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Why Yammer Deal Makes Sense

Yammer has agreed to a $1.2B acquisition by Microsoft, as was rumored yesterday.

The work media, or enterprise social networks, marketplace is exploding. In December, Forester forecasted that work media will grow at a compound annual rate of 61% through 2016, reaching a market size of $6.4 billion, compared to $600 million in 2011. And with its current offerings — not withstanding the dominance of Sharepoint as a document repository, and the company’s numerous other enterprise software products — Microsoft did not have a horse in the race.

Yammer raised $85 million in February in a round valuing the company at more than $600 million, and has raised $142 million in all. So the investors would like to see a successful IPO, or a sale of $1B at sometime in the not too distant future. However, the recent Facebook IPO has somewhat dimmed the prospect of an IPO for tech companies in the near term.

My bet is that Microsoft has been dancing with Yammer for some time, trying to fill the empty spot in their enterprise jig saw puzzle, and all the while Yammer has been fending them off, biding their time. But the stars came into alignment: Yammer perhaps saw the IPO options fading somewhat and Microsoft finally piled enough cash on the table to sweeten the deal.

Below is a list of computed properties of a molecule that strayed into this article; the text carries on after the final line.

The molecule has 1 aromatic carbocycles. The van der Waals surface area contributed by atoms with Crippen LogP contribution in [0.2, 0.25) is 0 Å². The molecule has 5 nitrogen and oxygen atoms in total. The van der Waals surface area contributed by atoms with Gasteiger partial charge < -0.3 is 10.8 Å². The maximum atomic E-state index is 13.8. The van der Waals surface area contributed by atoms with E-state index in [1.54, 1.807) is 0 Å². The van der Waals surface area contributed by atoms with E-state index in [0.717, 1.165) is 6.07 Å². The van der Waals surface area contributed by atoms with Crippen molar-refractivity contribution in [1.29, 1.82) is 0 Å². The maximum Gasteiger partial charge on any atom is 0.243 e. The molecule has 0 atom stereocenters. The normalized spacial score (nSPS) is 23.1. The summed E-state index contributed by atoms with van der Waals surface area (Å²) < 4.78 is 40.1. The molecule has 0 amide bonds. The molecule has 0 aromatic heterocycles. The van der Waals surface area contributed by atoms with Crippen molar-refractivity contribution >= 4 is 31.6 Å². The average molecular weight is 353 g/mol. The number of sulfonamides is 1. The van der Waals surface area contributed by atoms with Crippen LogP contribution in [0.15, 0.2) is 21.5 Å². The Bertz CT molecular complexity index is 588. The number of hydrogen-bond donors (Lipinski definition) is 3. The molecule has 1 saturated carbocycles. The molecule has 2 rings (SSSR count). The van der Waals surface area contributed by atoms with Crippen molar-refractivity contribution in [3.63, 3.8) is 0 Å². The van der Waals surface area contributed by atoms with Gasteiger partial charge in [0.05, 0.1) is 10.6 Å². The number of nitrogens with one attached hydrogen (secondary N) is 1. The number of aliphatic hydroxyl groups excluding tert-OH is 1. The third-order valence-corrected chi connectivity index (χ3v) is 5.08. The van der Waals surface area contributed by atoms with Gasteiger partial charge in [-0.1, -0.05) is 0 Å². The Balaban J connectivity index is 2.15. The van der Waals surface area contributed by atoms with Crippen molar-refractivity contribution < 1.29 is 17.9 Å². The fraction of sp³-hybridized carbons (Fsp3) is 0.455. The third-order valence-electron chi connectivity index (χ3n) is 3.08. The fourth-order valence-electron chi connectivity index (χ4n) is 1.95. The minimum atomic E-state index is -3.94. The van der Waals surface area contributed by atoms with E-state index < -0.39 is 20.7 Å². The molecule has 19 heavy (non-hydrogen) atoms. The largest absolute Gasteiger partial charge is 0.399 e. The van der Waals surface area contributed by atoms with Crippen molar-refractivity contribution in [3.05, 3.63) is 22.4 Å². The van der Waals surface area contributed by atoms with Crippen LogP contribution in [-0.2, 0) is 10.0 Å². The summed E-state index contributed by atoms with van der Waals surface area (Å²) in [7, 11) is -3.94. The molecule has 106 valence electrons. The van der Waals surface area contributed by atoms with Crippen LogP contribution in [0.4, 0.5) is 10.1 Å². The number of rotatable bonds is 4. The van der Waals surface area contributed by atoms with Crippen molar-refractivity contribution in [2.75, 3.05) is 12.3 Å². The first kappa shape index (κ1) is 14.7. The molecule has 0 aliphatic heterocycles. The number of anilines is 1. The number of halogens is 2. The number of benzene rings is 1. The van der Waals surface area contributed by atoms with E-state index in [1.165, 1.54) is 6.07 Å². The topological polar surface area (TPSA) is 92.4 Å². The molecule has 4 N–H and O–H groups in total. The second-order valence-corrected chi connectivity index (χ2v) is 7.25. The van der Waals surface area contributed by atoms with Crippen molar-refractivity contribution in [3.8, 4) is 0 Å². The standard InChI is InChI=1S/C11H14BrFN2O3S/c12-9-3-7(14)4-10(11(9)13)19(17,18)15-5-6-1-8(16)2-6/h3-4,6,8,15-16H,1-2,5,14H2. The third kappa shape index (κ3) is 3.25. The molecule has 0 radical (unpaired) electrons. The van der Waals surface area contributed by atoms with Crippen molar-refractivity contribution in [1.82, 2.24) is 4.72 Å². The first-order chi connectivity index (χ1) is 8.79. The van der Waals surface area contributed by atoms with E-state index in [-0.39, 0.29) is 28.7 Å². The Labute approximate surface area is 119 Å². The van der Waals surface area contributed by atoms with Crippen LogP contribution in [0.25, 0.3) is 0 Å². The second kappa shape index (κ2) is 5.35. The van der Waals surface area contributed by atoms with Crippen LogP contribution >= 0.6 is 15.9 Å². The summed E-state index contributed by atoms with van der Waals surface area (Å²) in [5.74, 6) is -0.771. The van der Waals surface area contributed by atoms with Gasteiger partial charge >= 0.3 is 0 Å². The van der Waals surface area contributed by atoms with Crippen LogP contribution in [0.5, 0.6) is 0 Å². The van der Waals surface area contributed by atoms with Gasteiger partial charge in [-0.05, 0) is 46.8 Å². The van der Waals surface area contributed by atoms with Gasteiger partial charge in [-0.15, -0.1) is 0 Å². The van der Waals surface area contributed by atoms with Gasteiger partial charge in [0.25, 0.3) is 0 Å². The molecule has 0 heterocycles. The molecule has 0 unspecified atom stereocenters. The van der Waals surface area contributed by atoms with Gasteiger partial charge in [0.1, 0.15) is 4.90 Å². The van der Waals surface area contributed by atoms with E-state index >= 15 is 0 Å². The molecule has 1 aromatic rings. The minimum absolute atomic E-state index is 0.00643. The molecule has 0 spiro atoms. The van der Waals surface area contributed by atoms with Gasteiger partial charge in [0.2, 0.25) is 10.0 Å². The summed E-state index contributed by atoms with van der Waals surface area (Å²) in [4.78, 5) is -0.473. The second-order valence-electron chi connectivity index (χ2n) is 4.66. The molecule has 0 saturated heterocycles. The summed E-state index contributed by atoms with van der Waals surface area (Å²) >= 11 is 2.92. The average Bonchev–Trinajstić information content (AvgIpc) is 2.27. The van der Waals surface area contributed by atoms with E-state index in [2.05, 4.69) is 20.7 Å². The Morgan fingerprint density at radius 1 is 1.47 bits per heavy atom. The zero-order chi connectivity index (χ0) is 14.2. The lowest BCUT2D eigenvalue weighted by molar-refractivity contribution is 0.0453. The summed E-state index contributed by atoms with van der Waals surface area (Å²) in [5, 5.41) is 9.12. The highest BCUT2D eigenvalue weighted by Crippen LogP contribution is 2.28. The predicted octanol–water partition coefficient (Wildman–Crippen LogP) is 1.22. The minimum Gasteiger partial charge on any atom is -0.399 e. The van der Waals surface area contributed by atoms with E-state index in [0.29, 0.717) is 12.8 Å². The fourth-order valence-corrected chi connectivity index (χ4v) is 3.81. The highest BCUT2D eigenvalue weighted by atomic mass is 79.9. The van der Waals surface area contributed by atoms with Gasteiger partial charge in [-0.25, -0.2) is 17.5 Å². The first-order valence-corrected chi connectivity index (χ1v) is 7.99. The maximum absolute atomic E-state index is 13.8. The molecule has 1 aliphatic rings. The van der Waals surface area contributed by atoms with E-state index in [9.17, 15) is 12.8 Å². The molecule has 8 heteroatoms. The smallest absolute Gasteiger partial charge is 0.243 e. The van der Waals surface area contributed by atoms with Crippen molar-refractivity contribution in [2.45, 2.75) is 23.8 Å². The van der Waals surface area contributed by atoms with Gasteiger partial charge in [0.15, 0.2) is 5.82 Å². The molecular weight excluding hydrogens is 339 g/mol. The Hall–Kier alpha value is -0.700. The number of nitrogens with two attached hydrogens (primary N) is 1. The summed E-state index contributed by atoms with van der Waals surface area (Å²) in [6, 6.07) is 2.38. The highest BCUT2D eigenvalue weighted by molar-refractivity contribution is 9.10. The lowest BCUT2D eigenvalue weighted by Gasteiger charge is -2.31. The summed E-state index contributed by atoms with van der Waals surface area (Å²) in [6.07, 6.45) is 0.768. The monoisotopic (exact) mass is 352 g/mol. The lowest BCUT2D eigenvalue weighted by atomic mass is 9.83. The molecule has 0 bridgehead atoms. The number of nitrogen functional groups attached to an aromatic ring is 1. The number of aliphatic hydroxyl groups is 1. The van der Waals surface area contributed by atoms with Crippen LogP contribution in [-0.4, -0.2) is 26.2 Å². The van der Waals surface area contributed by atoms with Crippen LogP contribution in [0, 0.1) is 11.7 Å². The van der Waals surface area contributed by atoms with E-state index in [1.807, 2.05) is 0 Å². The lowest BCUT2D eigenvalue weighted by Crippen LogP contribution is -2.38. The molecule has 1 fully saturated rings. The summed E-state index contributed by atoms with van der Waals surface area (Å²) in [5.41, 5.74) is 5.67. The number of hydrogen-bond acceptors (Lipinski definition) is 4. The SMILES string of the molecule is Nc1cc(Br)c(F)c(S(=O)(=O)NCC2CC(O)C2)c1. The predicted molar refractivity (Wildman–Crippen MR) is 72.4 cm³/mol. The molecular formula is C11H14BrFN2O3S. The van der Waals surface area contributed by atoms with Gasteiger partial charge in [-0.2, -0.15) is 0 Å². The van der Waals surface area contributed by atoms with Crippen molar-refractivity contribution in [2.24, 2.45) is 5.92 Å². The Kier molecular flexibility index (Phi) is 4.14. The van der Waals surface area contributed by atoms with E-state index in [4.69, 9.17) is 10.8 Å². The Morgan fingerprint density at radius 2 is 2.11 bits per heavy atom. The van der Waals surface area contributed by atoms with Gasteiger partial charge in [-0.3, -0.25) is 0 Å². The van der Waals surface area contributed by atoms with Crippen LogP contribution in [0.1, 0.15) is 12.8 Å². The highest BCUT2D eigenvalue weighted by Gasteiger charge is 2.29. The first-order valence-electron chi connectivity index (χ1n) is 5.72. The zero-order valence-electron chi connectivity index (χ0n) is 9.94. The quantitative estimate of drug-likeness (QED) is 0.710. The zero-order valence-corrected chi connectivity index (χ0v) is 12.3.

Yammer might have seen offers from a number of other companies in recent years, as other enterprise players were rolling up competitors, like the SalesForce buy of Socialcast, and the recent Citrix acquisition of Podio. I wouldn’t be at all surprised to find out that Oracle is on the hunt, and SAP has made a dramatic splash in this market in the past few months, albeit without making an acquisition, yet. Yammer might have looked at the rapid consolidation in the market by multibillion-sized competitors and deemed acquisition by Microsoft as one of the least-risky paths to potential market dominance. A Yammer/Sharepoint integration is a potential killer app for the market today, with hundreds of millions of seats to be sold.

And — incidentally — the Enterprise 2.0 conference is next week, which is the cornerstone event for the work media market, and someone mentioned to me (I haven’t substantiated it) that the Yammer and Microsoft booths are located side by side in the trade show hall. Is that coincidence?

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